Bulgaria’s parliament scrapped preferential prices for new renewable energy installations on February 26, as the country is struggling to cut deficits in the energy sector and keep a lid on consumers’ utility bills, Euractiv reported.
Wind power farms and photovoltaic parks mushroomed in 2011, after Bulgaria introduced generous subsidies for renewable energy, guaranteed for 20 years and committed to buy all the energy produced by them. But the incentives have weighed on the power costs in the European Union’s poorest country, which has met its 2020 target for a 16 percent share of renewable energy at the end of 2013. The granted incentives will still be valid for already operational wind and solar energy plants.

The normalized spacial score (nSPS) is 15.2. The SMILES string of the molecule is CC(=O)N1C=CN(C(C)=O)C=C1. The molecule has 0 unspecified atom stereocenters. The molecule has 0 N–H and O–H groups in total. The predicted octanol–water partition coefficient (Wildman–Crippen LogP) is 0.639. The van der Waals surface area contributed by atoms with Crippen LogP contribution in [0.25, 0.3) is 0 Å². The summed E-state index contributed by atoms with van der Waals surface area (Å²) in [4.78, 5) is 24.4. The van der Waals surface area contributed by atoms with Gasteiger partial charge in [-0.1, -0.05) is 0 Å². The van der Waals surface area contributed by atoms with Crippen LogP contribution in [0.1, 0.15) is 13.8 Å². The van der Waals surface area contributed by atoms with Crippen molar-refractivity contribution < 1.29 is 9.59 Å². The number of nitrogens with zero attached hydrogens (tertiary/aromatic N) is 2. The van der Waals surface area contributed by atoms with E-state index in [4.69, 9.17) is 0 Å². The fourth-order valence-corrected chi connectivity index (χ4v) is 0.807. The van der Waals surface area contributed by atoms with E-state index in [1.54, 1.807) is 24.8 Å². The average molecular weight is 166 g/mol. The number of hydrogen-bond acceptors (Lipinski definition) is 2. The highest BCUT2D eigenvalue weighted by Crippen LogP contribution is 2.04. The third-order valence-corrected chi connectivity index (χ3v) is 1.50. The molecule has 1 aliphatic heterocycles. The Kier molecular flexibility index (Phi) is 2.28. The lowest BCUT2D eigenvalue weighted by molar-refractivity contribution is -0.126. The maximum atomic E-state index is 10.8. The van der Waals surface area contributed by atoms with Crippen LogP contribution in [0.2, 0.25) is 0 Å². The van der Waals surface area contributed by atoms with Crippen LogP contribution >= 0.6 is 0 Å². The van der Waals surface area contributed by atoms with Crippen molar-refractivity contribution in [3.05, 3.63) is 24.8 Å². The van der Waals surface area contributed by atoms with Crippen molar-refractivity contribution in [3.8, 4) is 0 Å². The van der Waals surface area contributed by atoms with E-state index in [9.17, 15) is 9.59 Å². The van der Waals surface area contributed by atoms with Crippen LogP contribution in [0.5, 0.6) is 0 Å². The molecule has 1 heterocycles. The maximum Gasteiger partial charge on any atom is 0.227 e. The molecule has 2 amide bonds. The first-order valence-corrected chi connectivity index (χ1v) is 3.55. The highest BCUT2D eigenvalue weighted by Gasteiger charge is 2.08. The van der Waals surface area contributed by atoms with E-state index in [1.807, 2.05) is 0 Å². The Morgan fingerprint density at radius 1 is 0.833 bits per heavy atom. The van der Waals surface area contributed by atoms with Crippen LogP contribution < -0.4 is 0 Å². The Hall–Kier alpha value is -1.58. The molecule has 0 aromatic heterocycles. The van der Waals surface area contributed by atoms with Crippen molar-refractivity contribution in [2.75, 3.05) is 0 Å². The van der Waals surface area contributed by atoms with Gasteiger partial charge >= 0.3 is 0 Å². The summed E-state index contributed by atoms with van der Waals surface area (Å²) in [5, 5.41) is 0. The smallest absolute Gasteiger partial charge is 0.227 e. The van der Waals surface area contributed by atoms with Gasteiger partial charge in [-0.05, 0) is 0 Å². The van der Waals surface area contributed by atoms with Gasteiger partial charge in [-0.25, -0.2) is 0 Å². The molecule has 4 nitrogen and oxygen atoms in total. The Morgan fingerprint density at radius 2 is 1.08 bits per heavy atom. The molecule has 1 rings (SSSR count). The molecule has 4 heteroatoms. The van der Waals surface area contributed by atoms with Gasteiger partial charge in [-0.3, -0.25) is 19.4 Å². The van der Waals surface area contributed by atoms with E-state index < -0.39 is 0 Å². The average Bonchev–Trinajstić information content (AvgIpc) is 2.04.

The amendments of the energy law, approved by the parliament, also envisioned that the public power provider NEK will not be obliged to buy power at preferential prices from heating power plants that cannot prove energy efficiency.
High utility bills had sparked protests which toppled the government of Prime Minister Boyko Borissov in February 2013.